Orange Marmalade

This recipe is from Maimie’s book. Because marmalade is seasonal I skipped several pages to find the recipe. I also tinkered with the quantities somewhat, as I’m the only one who eats marmalade in my house and it looked like it was going to produce industrial quantities! The recipe is neither dated nor attributed to anyone but I estimate it to be from the 1880s. Unlike some of the recipes in this book, which were copied out by her mother, Althea, this recipe is in Maimie’s handwriting.

‘Orange Marmalade. To 50 Seville oranges, allow about 3 sweet ones. Put as many oranges as will go into the pan. Take them out & weigh them. Put them back & cover with water. Cover with a plate to prevent the fruit rising above the water & boil till tender. Then take them out. To every lb of oranges weighed before boiling add 1lb of sugar and to each pint of water…
‘…in which the oranges have been boiled allow 1lb of sugar. When oranges are tender, cut them in half, take out pips & pulp them. Cut up the peel very thin & fine, but not that of the three sweet oranges. Cut up pulp & put it with peel into a basin. Next put all into the preserving pan adding the sugar & water in which the oranges have been boiled. Wash the pips through a strainer & add the water. Stir all well & boil till quite transparent. The boiling takes from 1/2 to 3/4 of an hour.’

As with many Victorians, marmalade was obviously a favourite of the Harrison family, as it receives a mention in the tiny diary of Maimie’s sister, Edith. Edith would have been eleven when she wrote this entry:

‘Helped to cut up marmalade Thursday and Friday 12 and 13th of March 1885’

I thought I would try and find out more about Edith for this post. Edith never married and so most of her effects and records have vanished. All I have of her is the little diary, some photographs and a news clipping. It makes me sad when lives disappear in this way but, realistically, I suppose this is the case with the majority of people. Hopefully, by writing this post, I can ‘remember’ Edith in some way.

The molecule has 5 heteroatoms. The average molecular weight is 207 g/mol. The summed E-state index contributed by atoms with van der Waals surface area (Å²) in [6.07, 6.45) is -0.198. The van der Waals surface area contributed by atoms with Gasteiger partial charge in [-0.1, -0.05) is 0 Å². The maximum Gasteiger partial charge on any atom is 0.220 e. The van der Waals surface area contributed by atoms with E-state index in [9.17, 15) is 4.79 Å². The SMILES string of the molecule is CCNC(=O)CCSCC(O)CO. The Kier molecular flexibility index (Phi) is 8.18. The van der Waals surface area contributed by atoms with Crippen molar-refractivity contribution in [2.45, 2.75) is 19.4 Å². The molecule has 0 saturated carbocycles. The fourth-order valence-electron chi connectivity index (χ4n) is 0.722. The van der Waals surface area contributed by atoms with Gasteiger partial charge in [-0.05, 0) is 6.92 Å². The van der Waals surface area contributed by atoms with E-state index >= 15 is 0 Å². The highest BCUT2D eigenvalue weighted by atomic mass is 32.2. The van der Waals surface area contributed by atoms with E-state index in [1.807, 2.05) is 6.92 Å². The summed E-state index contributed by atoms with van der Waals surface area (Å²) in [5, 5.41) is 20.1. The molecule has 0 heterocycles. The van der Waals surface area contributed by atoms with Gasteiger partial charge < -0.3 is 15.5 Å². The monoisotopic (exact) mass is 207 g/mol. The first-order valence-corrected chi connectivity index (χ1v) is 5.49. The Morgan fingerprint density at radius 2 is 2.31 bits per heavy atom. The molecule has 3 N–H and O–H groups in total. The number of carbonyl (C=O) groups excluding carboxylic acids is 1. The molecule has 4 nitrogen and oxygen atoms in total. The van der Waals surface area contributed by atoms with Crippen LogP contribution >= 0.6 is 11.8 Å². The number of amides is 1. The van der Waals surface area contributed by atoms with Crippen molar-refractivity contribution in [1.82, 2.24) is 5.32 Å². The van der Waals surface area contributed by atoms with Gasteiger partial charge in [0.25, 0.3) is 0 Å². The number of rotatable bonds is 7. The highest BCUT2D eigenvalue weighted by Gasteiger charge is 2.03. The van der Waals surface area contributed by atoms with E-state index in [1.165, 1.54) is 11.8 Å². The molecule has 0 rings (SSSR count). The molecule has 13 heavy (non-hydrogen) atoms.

Edith Frances Maberly Harrison was born on 15 August 1873 at the family’s house in Newby Bridge, Lancashire. She was the fourth child of five. Older sister Maimie had been born in 1867, followed by brothers James in 1869 and Charles in 1872. Little brother Edmund would be born eight years later, in 1881.

I’ve written before about Edith’s little diary before, in posts here and here. The entries are sparse and scribbled, made when Edith is between the ages of eleven and sixteen. She writes about family events such as confirmations and vaccinations and of her school-days. From it, I found out that she attended her aunt’s school in Blackheath, south London for a time in her late teens. The earliest photograph that I believe to be of Edith is when she was a bridesmaid at her sister’s wedding:

The wedding was in 1897 and Edith would have been 23 at the time. By the time the 1901 census was taken, she was 27 and still living at home with her parents. Sadly, in 1905, her mother Althea died from influenza and, in 1911, Edith was still with her widowed father. There are fleeting mentions of her in the local newspapers from this time; she judges flower shows and holds tea parties for local children whom she also teaches ‘various works of handicraft, such as basket work, rug making, knitting etc.’ Below is another photograph of Edith, taken in 1916 to celebrate her father’s seventieth birthday. She is 43 by now.

Her father James died in May 1917. It’s difficult to know exactly what Edith did after her father’s death. She would have been my father’s great-aunt and she didn’t die until he was 18 but I don’t remember him mentioning her. Edith’s father, James, left an estate valued at £37,450 (equivalent to about £2 million today) and so I trust he left her well-provided for.

Certainly, by 1920 she has made quite a move from the Lake District and is living by herself in Godalming, Surrey. In the electoral register, there is an ‘O’ next to her name, indicating an occupational qualification but I haven’t found out what this might have been. In the 1921 census she is visiting a friend and no occupation is recorded. By 1927, there is also a ‘J’ after her name, which means she was eligible to serve on a jury. According to the website First Hundred Years, ‘until the 1970s jurors had to satisfy a property qualification, and…few women were therefore qualified’. So, it seems that Edith probably owned her house in Godalming.

Edith continued to live in the same house for the next decade. In my grandmother’s family photograph album, there are pictures from 1923 from a ‘visit to Aunt Edith’s’. Edith is pictured in the garden with an Anne Ashton: